To the casual observer, the life of a professional tennis player is nothing but glamour - the money, the fame, those immaculate white clothes.
The reality for the majority is altogether different. It is a grind, a place where mental and physical exhaustion, alcohol abuse, and depression are prevalent.
The American player Noah Rubin, ranked just inside the world's top 200, is part of this majority. He sensed he wasn't alone in struggling with the lifestyle of a professional tennis player, and so earlier this year set up the Instagram account Behind The Racquet. Each post sees someone from tennis open up about their struggles - their identity known but their face concealed.
Players, including in May the British youngster Katie Swan, discuss issues from self-esteem to injury worries to financial concerns. In one especially powerful edition, the 2017 US Open finalist Madison Keys revealed that she struggled with an eating disorder as a teenager.
"It's a really tough sport," Rubin tells The Telegraph. "I'm trying to open people's minds and eyes to what's really going on in tennis."
Rubin, a 23-year-old New Yorker, won the Wimbledon boys' event aged 18. He was marked out as a future star, but is yet to crack the world's top 100 and has spent the majority of his career on the second-tier Challenger Tour. This week he is competing in the US Open qualifying event in his home city, and as someone who has experienced the lows of minuscule crowds in far-flung places like Panama and New Caledonia to the highs of taking on Roger Federer at the Australian Open, he is well-placed to offer a 360-degree view of the state of tennis in 2019.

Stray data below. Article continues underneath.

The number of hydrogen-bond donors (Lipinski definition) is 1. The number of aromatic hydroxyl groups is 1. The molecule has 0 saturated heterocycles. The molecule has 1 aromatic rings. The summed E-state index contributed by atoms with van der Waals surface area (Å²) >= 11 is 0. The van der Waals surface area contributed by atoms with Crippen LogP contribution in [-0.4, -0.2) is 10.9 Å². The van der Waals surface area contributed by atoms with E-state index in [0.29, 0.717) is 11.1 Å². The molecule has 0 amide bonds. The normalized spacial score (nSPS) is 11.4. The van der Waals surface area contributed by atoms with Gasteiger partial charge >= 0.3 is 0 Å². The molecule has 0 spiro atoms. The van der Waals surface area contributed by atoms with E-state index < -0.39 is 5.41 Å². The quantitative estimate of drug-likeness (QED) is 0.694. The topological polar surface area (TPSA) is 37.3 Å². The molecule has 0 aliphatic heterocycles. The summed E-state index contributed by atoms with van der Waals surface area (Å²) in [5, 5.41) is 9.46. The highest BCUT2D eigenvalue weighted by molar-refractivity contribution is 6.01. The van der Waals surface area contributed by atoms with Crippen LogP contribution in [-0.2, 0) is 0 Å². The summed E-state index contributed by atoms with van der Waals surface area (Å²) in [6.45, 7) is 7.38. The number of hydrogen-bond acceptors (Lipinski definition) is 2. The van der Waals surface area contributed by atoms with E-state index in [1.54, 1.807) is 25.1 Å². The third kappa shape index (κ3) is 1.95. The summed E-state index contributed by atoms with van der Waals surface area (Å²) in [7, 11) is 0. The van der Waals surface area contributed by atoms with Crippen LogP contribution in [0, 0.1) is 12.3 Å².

Rubin stresses that he enjoys the job and loves the sport, but that for tennis to stay appealing to athletes and spectators, it needs to make major changes. Broadly speaking, these are Rubin's two main concerns: that tennis's current structure is destroying the players and putting off fans by being too drawn-out and prioritising quantity over quality.
When asked what tennis needs to do first and foremost, Rubin's response is instant: "Shorter seasons", he says. "Eleven months is brutal. In every other sport they have a proper break.
"And if you're not top 50 and so trying to get as many points as possible, you're forced to play too many tournaments and that's a real problem because you're just hurting yourself more."
As well as contributing to injuries - Rubin has struggled physically for much of the year - the relentlessness of the tour has other damaging effects.
"The season is 11 months long and you're mostly alone," he says. "People see Federer lifting the trophy, but they don't see the Challenger in Germany or in Mexico."
These feelings of loneliness and exhaustion even cause players to throw matches - and this is separate from tennis's acute match-fixing issue, described as a "tsunami of corruption" by an independent report in 2018. Earlier this year, the Argentine player Marco Trungelliti revealed he had been shunned by many of his peers after blowing the whistle on match-fixing to the Tennis Integrity Unit.
"As well as match-fixing, a lot of tanking goes on because people are tired, or they've got planes to catch," Rubin says. "People are like 'they must be getting money for this', but often they just don't want to be out there."
Rubin lets out a sigh, and continues: "It all adds up, the loneliness, the failure - you feel like a failure constantly. There are some real problems on tour, a lot of people take time off. Depression is prevalent, there's lots of alcohol and substance abuse because that's just how people deal with tennis."